The focus at NextCure is centered on NC318, an antibody that is intended to shut down the immunosuppressive Siglec-15 — or S-15 — target. After adding a small group of patients to the readout, investigators circled 2 clinical responses, a complete and partial response, along with 4 stable disease cases in non-small cell lung cancer.

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Te­va spin­out rais­es $85M in IPO; No­var­tis beefs up gener­ics unit with $440M deal

→ After Teva spinout 89bio recently announced that its IPO was being held up, the company is back in the game offering 5,304,687 shares at a price of $16 per share. The company has raised $84.9 million IPO in gross proceeds and will be listed under the ticker symbol $ETNB. BofA Securities, SVB Leerink and RBC Capital Markets are the joint book-running managers for the offering. Oppenheimer & Co is the co-manager for the offering.
→ Looking to amp up its presence in Japan’s hospitals, Novartis has struck a deal to buy out Aspen’s portfolio of generics in the world’s third largest healthcare market. The pharma giant is paying $440 million for Aspen’s Japanese subsidiary.
→ Novartis said tropifexor, a non-bile acid FXR agonist, has scored on several key biomarkers of NASH in a Phase IIb trial, including reductions in hepatic fat, alanine aminotransferase and body weight compared to a placebo at 12 weeks.

Break­through sta­tus and promise of a speedy re­view ar­rives for Op­di­vo/Yer­voy com­bi­na­tion as Bris­tol-My­ers bites at Bay­er

Its frontline and single-agent aspirations have been set back, but Bristol-Myers Squibb just took a big step forward in its efforts to apply its checkpoint inhibitor Opdivo to liver cancer. The FDA has granted breakthrough status and priority review to a combination, second-line treatment.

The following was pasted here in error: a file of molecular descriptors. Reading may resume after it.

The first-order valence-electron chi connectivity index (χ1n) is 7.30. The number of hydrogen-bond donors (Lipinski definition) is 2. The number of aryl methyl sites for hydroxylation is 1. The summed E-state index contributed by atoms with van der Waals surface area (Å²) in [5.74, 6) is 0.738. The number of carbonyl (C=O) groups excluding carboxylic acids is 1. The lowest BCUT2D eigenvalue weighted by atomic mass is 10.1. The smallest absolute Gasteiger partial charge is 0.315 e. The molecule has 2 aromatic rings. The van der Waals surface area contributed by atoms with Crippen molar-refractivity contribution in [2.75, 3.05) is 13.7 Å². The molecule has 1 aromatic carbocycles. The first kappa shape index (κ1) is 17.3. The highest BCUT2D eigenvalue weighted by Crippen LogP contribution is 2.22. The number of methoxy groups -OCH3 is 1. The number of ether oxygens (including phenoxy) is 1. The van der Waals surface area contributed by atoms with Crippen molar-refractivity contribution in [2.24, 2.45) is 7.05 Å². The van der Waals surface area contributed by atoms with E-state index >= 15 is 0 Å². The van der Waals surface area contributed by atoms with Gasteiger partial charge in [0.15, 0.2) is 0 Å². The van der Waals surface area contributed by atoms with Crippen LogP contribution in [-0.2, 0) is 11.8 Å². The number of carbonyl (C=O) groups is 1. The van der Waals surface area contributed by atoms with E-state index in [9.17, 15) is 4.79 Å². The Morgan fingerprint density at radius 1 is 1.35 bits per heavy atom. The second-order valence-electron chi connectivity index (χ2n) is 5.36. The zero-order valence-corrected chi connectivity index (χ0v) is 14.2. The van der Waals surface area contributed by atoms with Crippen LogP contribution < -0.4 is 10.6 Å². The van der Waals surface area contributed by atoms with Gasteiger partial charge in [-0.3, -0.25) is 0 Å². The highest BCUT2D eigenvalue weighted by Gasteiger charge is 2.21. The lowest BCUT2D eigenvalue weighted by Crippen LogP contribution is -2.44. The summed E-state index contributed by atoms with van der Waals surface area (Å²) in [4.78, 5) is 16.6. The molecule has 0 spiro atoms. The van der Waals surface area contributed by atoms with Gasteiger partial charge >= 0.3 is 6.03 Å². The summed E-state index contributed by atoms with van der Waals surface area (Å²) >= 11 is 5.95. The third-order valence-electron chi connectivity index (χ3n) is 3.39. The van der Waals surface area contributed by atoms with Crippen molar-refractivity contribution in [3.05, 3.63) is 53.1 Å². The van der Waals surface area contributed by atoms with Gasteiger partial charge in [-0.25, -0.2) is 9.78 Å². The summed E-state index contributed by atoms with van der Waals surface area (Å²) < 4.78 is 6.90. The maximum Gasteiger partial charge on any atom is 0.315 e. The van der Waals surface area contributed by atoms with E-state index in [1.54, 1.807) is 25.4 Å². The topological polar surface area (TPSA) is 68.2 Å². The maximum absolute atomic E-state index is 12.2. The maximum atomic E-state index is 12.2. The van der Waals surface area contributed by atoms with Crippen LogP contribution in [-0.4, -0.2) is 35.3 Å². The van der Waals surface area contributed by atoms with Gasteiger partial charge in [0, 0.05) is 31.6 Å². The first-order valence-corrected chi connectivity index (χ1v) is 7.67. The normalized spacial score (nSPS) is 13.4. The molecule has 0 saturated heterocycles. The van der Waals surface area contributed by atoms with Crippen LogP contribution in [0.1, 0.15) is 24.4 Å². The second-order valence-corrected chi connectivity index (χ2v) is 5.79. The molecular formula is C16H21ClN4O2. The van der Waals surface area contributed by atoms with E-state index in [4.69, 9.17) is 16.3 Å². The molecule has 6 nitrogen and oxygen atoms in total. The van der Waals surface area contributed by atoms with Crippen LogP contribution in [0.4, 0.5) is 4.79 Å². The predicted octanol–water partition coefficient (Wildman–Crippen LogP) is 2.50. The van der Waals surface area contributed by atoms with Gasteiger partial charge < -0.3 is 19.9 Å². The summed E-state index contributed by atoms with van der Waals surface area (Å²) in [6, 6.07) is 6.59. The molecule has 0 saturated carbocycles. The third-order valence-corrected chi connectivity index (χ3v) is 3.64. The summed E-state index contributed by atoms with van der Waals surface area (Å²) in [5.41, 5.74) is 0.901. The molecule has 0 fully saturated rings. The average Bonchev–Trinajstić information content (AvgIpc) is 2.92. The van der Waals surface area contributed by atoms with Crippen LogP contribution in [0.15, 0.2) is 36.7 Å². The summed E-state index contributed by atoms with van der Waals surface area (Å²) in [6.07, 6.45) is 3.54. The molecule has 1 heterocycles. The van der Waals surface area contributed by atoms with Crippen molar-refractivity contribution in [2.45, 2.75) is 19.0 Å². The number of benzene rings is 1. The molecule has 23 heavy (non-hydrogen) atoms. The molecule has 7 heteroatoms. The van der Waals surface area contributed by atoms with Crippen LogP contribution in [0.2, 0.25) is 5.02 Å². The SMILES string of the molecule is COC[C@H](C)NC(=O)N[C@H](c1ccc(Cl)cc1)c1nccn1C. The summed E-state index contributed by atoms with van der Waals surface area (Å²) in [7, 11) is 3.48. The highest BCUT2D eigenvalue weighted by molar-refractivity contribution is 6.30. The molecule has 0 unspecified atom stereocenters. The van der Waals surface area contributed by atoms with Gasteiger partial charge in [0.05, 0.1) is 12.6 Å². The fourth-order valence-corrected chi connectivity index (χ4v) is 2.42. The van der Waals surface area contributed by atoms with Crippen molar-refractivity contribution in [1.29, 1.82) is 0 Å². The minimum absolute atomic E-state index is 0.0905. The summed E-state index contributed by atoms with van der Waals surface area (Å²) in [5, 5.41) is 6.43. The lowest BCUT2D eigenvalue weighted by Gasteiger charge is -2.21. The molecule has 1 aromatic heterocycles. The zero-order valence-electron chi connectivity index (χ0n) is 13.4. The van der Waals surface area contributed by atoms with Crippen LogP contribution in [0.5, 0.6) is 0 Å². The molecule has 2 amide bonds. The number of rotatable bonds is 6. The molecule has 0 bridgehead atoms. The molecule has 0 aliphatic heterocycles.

The designation is for Opdivo (nivolumab) in combination with Yervoy (ipilimumab),  for treating advanced hepatocellular carcinoma (HCC), the most common form of liver cancer. The PD-L1 drug was already approved as a single-agent, second-line treatment for HCC. A PDUFA date was set for March 10, 2020 — just 4 months from now.

Third time un­lucky: Lipocine's lat­est quest to mar­ket their oral testos­terone drug snubbed again by FDA

Lipocine’s latest attempt at securing approval for its oral testosterone drug has fizzled yet again.

The Utah-based drug developer on Monday said the FDA has spurned its marketing application, indicating that some efficacy data on the drug, Tlando, was not up to scratch to treat male hypogonadism, a condition characterized by low production of the hormone testosterone, which is responsible for maintaining muscle bulk, bone growth, and sexual function.

UP­DAT­ED: De­cry­ing 'ar­bi­trary and capri­cious' ac­tion, Re­genxBio sues FDA over clin­i­cal holds on gene ther­a­py

When RegenxBio disclosed that the FDA had placed a partial clinical hold on one of its lead gene therapies, execs outlined several customary next steps: continuing assessment and monitoring, delaying a related IND filing, and working with the FDA to address the matter.

As it turned out, they were planning something much less mundane. Two days after announcing the hold in its Q3 update, RegenxBio filed a lawsuit seeking to set it aside, the FDA Law Blog noted.

Roche's SMA chal­lenge to Bio­gen's Spin­raza fran­chise looms larg­er with piv­otal win

Roche has just landed a crucial advance in scoring a come-from-behind win on the spinal muscular atrophy field, giving Novartis and Biogen a run for their money.

The update was brief, but Roche said risdiplam hit the primary endpoint in the placebo-controlled pivotal SUNFISH trial, meeting the threshold for change from baseline in the Motor Function Measure 32 (MFM-32) scale after one year of treatment. The results, which is the second, confirmatory portion of a two-part study, involved 180 patients with type 2 or 3 spinal muscular atrophy between 2 and 25 years old.

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Roche steers Gazy­va in­to a new PhI­II pro­gram af­ter com­bo shows promise in lu­pus nephri­tis study

Roche is working on putting together a late-stage study for its monoclonal antibody Gazyva in patients with severe kidney disease associated with lupus after a combination approach helped patients in a mid-stage study.

The 125-patient NOBILITY trial evaluated Gazyva, combined with standard-of-care treatment mycophenolate mofetil or mycophenolic acid and corticosteroids, versus standard treatment alone. The combo met the main goal of inducing a statistically superior complete renal response (CRR) of 40% at week 76, versus 18% in patients given standard treatment, Roche said.